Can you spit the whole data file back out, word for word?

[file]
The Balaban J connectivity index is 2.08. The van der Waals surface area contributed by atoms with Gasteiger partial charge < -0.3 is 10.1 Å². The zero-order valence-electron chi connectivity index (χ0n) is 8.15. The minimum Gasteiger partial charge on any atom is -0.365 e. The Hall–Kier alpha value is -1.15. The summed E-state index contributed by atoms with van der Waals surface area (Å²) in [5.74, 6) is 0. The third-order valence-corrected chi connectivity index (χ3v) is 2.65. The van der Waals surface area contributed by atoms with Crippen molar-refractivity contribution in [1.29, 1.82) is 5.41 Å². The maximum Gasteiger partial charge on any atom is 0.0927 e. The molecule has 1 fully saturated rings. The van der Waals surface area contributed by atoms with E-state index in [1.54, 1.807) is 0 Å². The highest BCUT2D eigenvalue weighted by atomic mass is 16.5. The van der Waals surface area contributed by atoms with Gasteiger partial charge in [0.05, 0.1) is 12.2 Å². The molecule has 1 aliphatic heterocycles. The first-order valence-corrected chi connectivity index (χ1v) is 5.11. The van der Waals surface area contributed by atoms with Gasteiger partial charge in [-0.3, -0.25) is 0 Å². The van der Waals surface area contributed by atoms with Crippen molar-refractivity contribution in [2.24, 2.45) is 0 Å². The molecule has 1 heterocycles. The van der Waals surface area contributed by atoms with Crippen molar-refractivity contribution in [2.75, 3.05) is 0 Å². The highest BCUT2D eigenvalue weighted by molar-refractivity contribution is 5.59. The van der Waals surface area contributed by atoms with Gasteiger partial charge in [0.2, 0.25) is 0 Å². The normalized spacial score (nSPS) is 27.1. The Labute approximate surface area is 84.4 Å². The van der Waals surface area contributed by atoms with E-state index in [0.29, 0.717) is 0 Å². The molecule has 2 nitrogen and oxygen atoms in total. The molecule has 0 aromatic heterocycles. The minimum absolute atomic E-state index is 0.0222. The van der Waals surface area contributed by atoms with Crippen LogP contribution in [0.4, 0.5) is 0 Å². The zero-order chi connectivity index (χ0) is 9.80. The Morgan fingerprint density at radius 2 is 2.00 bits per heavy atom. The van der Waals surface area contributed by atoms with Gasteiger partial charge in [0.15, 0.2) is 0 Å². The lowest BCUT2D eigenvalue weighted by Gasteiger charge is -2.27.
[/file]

The Balaban J connectivity index is 2.08. The van der Waals surface area contributed by atoms with Gasteiger partial charge < -0.3 is 10.1 Å². The zero-order valence-electron chi connectivity index (χ0n) is 8.15. The minimum Gasteiger partial charge on any atom is -0.365 e. The Hall–Kier alpha value is -1.15. The summed E-state index contributed by atoms with van der Waals surface area (Å²) in [5.74, 6) is 0. The third-order valence-corrected chi connectivity index (χ3v) is 2.65. The van der Waals surface area contributed by atoms with Crippen molar-refractivity contribution in [1.29, 1.82) is 5.41 Å². The maximum Gasteiger partial charge on any atom is 0.0927 e. The molecule has 1 fully saturated rings. The van der Waals surface area contributed by atoms with E-state index in [1.54, 1.807) is 0 Å². The highest BCUT2D eigenvalue weighted by atomic mass is 16.5. The van der Waals surface area contributed by atoms with Gasteiger partial charge in [0.05, 0.1) is 12.2 Å². The molecule has 1 aliphatic heterocycles. The first-order valence-corrected chi connectivity index (χ1v) is 5.11. The van der Waals surface area contributed by atoms with Gasteiger partial charge in [-0.3, -0.25) is 0 Å². The van der Waals surface area contributed by atoms with Crippen molar-refractivity contribution in [2.24, 2.45) is 0 Å². The molecule has 1 heterocycles. The van der Waals surface area contributed by atoms with Crippen molar-refractivity contribution in [2.75, 3.05) is 0 Å². The highest BCUT2D eigenvalue weighted by molar-refractivity contribution is 5.59. The van der Waals surface area contributed by atoms with Gasteiger partial charge in [0.2, 0.25) is 0 Å². The normalized spacial score (nSPS) is 27.1. The Labute approximate surface area is 84.4 Å². The van der Waals surface area contributed by atoms with E-state index in [0.29, 0.717) is 0 Å². The molecule has 2 nitrogen and oxygen atoms in total. The molecule has 0 aromatic heterocycles. The minimum absolute atomic E-state index is 0.0222. The van der Waals surface area contributed by atoms with Crippen LogP contribution in [0.4, 0.5) is 0 Å². The zero-order chi connectivity index (χ0) is 9.80. The Morgan fingerprint density at radius 2 is 2.00 bits per heavy atom. The van der Waals surface area contributed by atoms with Gasteiger partial charge in [0.15, 0.2) is 0 Å². The lowest BCUT2D eigenvalue weighted by Gasteiger charge is -2.27.